Camelot, the musical adaptation of the legend of King Arthur and the Knights of the Round Table, has always been a “problem” show. Alan Jay Lerner and Frederick Loewe’s lush, romantic score which includes such evergreen standards as “If Ever I Would Leave You,” “How to Handle a Woman,” and the optimistic title tribute to an idealized socially just society, has been overshadowed by Lerner’s confusing and diffuse book. After receiving mixed reviews, the 1960 tuner was saved from an early closing by an appearance on the Ed Sullivan Show by its stars Richard Burton and Julie Andrews. Joshua Logan’s bloated 1967 film adaptation didn’t help. Since then, the show’s reputation has been enhanced by its fabled association with the Kennedy administration and as a vehicle for elder acting statesman such as Burton, Richard Harris (who starred in the film), and Robert Goulet (the original Lancelot graduating to King Arthur) to have a late-career hurrah.
News of a new Lincoln Center Theater revival (the fourth Broadway edition) with a revised book by Aaron Sorkin (The West Wing) and direction by Bartlett Sher who breathed new life into such familiar classics as South Pacific, The King and I and My Fair Lady in previous LCT productions, was greeted with trepidatious optimism. Perhaps the new book could match the timeless score. The good news is the songs are as lovely as ever, thanks to the lush original orchestrations by Robert Russell Bennett and Philip J. Lang under the sensitive music direction of Kimberly Grigsby and the stunning vocals by Andrew Burnap (Arthur), Phillipa Soo (Guenevere), and especially Jordan Donicas’s thrilling baritone as Lancelot. The bad news is Sorkin’s revisions have not improved the original’s shortcomings and only introduced new ones.
Lerner’s original was too episodic, wandering in several different directions and introducing a villain (Mordred, Arthur’s bastard son) and plot twist late in the second act (Mordred’s plan to destroy his dad’s egalitarian dream), draining focus from the main action of the romantic triangle between the three leads. Sorkin attempts to tidy up Lerner’s loose ends, remove the magical elements, and inject a “woke” 2023 sensibility into the proceedings. The latter didn’t work for me when Sorkin updated To Kill a Mockingbird, and it doesn’t work in Camelot. The lack of mysticism makes for a dry and dull evening, reinforced by Michael Yeargen’s simplistic sets (wrought-iron gates sliding in and out) and Jennifer Moeller’s dark costumes (the only color we get is during “The Lusty Month of May” sequence.) Several of the songs such as “What Do the Simple Folks Do?” are switched from light fun to dour lectures.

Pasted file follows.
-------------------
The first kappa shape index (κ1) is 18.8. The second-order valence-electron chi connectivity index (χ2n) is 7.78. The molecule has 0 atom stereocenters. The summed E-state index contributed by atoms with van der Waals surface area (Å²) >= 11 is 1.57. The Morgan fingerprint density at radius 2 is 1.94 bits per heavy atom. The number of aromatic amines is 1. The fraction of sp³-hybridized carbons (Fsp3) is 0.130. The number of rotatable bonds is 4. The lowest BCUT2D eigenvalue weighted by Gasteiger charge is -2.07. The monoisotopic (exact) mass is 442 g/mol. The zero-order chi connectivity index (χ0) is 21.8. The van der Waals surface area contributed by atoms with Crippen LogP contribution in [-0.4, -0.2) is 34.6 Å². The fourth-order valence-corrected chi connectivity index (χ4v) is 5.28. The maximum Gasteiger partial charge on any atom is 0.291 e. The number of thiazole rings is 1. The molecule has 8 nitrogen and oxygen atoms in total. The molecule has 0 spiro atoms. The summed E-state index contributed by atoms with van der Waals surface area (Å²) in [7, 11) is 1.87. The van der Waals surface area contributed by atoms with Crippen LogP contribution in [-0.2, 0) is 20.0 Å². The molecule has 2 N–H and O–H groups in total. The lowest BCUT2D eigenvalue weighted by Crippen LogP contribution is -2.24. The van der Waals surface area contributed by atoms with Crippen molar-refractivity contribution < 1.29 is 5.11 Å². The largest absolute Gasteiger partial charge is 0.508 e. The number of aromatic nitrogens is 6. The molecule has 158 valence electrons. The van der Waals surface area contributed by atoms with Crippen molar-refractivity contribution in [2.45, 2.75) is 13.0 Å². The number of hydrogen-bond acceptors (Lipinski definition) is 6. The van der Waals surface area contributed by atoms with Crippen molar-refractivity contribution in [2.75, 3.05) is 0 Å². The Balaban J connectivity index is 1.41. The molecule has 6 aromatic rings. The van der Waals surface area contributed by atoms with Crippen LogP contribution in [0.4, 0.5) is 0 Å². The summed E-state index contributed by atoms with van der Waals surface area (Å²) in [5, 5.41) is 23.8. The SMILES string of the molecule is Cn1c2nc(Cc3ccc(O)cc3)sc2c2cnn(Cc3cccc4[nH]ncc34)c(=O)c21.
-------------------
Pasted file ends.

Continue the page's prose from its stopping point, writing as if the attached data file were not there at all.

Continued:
In this new edition, Guenevere is driven into Lancelot’s arms not because of their uncontrolled passion, but because Arthur insensitively calls his wife his “business partner” and “friend.” The lack of chemistry between the three points of the triangle further blurs the romance’s impact.
Guenevere is now a feisty feminist who mocks the cherished title tune as “that dumb song about the weather” and Arthur is an indecisive wimp. Only Lancelot remains untouched by these contemporary interpolations and that’s why the dynamic Donica becomes the centre of the show. For some reason, he has been given Guenevere’s “I Loved You Once in Silence” and it’s an island of sweet charm in a sea of confusion.
In another bizarre update and draining of magic, Arthur’s former love Morgan Le Fey (a waspish Marilee Talkington) is transformed from an enchantress to an alcoholic scientist (a term that didn’t even come into usage until 1833). Rather than trap Arthur behind a magic wall to separate him from Guenevere as in the original, she talks him to death with her visions of the future. (Maybe she’s a Time Lord escaped from a Doctor Who episode?) Sorkin further confuses matters by cinematically intercutting this sequence with the knights rebelling against the new equitable order (“Fie on Goodness”) with Mordred cheering them on and Lancelot and Guinevere finally consummating their forbidden love. As usual, Sher’s staging is clean and focused, but cannot make up for the muddle of the book.
Aside from the glorious songs, Dakin Matthews provides much needed comic relief in the dual role of Merlin, Arthur’s magical advisor, and King Pellinore, a sort of medieval Colonel Pickering to Arthur’s Henry Higgins. Taylor Trensch could have been deliciously evil as Mordred but comes across as only obnoxious. Similarly, this Camelot could have been a revitalization of a beloved, but flawed classic, but what we got is a “woke” sermon.